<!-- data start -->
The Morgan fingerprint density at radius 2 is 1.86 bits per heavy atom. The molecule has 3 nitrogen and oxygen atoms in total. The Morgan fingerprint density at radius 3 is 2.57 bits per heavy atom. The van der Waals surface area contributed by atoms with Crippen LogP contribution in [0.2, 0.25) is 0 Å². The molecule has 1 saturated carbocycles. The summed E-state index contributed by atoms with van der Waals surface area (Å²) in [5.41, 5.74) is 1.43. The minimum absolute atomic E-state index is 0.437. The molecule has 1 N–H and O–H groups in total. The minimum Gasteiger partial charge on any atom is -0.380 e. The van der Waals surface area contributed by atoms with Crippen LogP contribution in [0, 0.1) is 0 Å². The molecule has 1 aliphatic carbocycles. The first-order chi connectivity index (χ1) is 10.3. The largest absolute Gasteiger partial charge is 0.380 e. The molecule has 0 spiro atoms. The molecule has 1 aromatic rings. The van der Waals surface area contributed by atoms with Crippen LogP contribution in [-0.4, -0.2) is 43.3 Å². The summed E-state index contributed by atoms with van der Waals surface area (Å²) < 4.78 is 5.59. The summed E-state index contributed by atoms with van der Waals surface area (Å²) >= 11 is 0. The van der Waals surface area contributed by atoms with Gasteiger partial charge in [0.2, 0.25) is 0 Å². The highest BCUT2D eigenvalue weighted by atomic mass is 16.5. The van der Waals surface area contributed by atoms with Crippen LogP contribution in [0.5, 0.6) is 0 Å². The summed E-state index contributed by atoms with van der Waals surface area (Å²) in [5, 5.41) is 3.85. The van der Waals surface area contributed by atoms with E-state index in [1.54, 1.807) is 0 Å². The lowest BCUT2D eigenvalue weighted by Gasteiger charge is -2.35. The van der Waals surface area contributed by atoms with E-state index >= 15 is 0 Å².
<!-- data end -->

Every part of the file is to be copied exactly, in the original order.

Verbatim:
The Morgan fingerprint density at radius 2 is 1.86 bits per heavy atom. The molecule has 3 nitrogen and oxygen atoms in total. The Morgan fingerprint density at radius 3 is 2.57 bits per heavy atom. The van der Waals surface area contributed by atoms with Crippen LogP contribution in [0.2, 0.25) is 0 Å². The molecule has 1 saturated carbocycles. The summed E-state index contributed by atoms with van der Waals surface area (Å²) in [5.41, 5.74) is 1.43. The minimum absolute atomic E-state index is 0.437. The molecule has 1 N–H and O–H groups in total. The minimum Gasteiger partial charge on any atom is -0.380 e. The van der Waals surface area contributed by atoms with Crippen LogP contribution in [0, 0.1) is 0 Å². The molecule has 1 aliphatic carbocycles. The first-order chi connectivity index (χ1) is 10.3. The largest absolute Gasteiger partial charge is 0.380 e. The molecule has 0 spiro atoms. The molecule has 1 aromatic rings. The van der Waals surface area contributed by atoms with Crippen LogP contribution in [-0.4, -0.2) is 43.3 Å². The summed E-state index contributed by atoms with van der Waals surface area (Å²) < 4.78 is 5.59. The summed E-state index contributed by atoms with van der Waals surface area (Å²) >= 11 is 0. The van der Waals surface area contributed by atoms with Gasteiger partial charge in [0.2, 0.25) is 0 Å². The highest BCUT2D eigenvalue weighted by atomic mass is 16.5. The van der Waals surface area contributed by atoms with Crippen LogP contribution in [0.5, 0.6) is 0 Å². The summed E-state index contributed by atoms with van der Waals surface area (Å²) in [5, 5.41) is 3.85. The van der Waals surface area contributed by atoms with E-state index in [1.54, 1.807) is 0 Å². The lowest BCUT2D eigenvalue weighted by Gasteiger charge is -2.35. The van der Waals surface area contributed by atoms with E-state index >= 15 is 0 Å².